4.27.2005

literary manhattan

Randy Cohen, who writes a column called "The Ethicist" for The New York Times Magazine, has an amazing idea.
I propose to create, with the help of the Book Review's readers, a literary map of Manhattan -- not of its authors' haunts but those of their characters, a map of the literary stars' homes.

I began thinking about this map years ago while reading Don DeLillo's "Great Jones Street." Bucky Wunderlick gazes out the window of his "small crowded room" at the firehouse across the street. I realized: there's only one firehouse on that street and few buildings that contain tiny apartments rather than commercial lofts. I know where Bucky Wunderlick lives. Or would live if he existed. He's got to be at No. 35. Knowing this made walking around the neighborhood like walking through the novel. But I walked without a map. Shouldn't there be a map of imaginary New Yorkers?

It would be a lush literary landscape -- the house on Washington Square where Catherine Sloper waited and yearned, the coffee shops where the characters of Ralph Ellison and Isaac Bashevis Singer quarreled and kibbitzed, the offices where John Cheever's people spent their days, the clubs where Jay McInerney's creatures wasted their nights, the East 70's and Upper West Side avenues where the Glass family bickered (Salinger gives several addresses), downtown where Ishmael wandered the docks.
The fleshed-out idea, more examples, information about how to participate, and a sample map, are all here.

This is perfect melding of two of my great passions - books and New York City. Guess I'll have to quit my job and give up my writing assignments to work on this project...

8 comments:

Anonymous said...

Coolness! Thank you. I have to check this out and see if Chumley's is on the map. And the Poe house.

Crabby

L-girl said...

Ah, but he doesn't mean places like the Poe House. (Which by the way is on my "NYC still to do" list.) He means if Poe wrote a story that took place in NYC, where the characters would have lived. It's a map that exists only in our imaginations.

You know Chumley's?! Yay you. I went there Christmas Day for the first time in so many years. The post is back there somewhere...

Crabbi said...

I just glanced at the article, but now I get it. Great idea.

Yep, I've been to Chumley's a couple of times and I will go back. I have to find your post!

You'll love the Poe House. I went on a gloomy November day, and it was perfect.

L-girl said...

My Christmas posts are here and here. Nothing too earth-shattering, but I did go to Chumley's.

That is so cool that you've been to the Poe House. Not exactly a hot tourist destination. (Not that I would expect you to stay on the beaten tourist track!)

I may be destined to never connect with the ghosts of E A Poe. Three times, on three different baseball trips, I tried to visit the Poe House in Baltimore. Whenever I was there, it was closed.

I saw some other cool stuff in Baltimore, like the Visionary Museum (go!), but no Lenore, nevermore. I hope I have better luck in the Bronx.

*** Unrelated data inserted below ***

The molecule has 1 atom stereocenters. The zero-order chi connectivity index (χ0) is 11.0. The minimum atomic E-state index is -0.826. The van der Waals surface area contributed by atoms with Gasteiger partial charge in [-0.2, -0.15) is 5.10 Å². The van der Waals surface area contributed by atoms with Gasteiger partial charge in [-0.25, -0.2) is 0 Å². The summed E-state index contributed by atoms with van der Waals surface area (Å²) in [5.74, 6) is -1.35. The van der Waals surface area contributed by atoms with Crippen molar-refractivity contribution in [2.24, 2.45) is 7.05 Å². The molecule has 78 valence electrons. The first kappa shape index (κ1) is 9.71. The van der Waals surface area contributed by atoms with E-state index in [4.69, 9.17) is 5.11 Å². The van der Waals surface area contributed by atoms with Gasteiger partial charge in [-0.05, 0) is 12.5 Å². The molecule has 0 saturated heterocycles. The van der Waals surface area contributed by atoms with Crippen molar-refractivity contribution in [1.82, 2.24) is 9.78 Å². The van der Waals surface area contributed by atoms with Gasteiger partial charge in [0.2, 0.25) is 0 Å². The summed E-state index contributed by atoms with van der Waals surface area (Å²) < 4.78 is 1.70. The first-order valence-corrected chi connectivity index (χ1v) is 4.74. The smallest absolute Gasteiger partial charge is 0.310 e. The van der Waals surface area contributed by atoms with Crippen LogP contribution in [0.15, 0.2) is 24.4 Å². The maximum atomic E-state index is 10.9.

Crabbi said...

Love the Christmas posts! I plan to do a travel post at some point and I'd like to link to those, if that's OK.

In yet another instance of our synchronicity, I've been thinking about Baltimore lately. I've never been, but I want to. Goucher College offers a low-residency program in Creative Nonfiction, which I might look into.

L-girl said...

Baltimore is a nice little city, it has some things worth seeing, including their terrific ballpark and the aforementioned Visionary Museum. And of course the hard-shelled version of your namesake hails from the Chesapeake Bay!

Though I think you are a vegetarian and probably don't eat shellfish. (Would that be cannibalism in your case?)

Quote away, of course - I'd be honored. Though I don't think those posts give you much...

That course looks cool. I had or maybe still have aspirations to write a book along the lines of Alex Kotlowitz or Jonathan Kozol or Michael Winerip - I was researching something for several years that didn't work out. So I relate to that creative nonfiction impulse.

And now I'm babbling...

Crabbi said...

Babbling is cool. I live for babbling. I wish my name was Brooke...

The Visionary Museum looks great. If I get to Baltimore, I will be sure to go there.

I'm not a vegetarian, but I try not to eat too much meat. I'm a bit conflicted about it, but I crave it sometimes. Didn't you say something on that topic in an earlier post? Some people just need that kind of protein, I suppose, and I may be one of them.

Other times, I think, wow, I just ate flesh. And picture a cute cow or pig staring at me reproachfully. So, at some point I'll probably just give it up entirely.

I'm guessing your new project is non-fiction - hope it's creative, as well :)

L-girl said...

I have those same mixed feelings, as you may have read elsewhere. I see the disconnect between loving my dogs and eating a lamb.

If the lamb had a nice life before it was killed, and was killed quickly and humanely, I'd be more ok with it. But we know that is not the case...

New project is a book about ancient civilizations for 9-12-year-olds, part of a junior encyclopedia program. It's my favorite age group to write for, and I love learning about ancient civs, so it will be fun. And very challenging! Very tight word limits, not much space for anything.

OK, so now we've moved our email conversation here. :)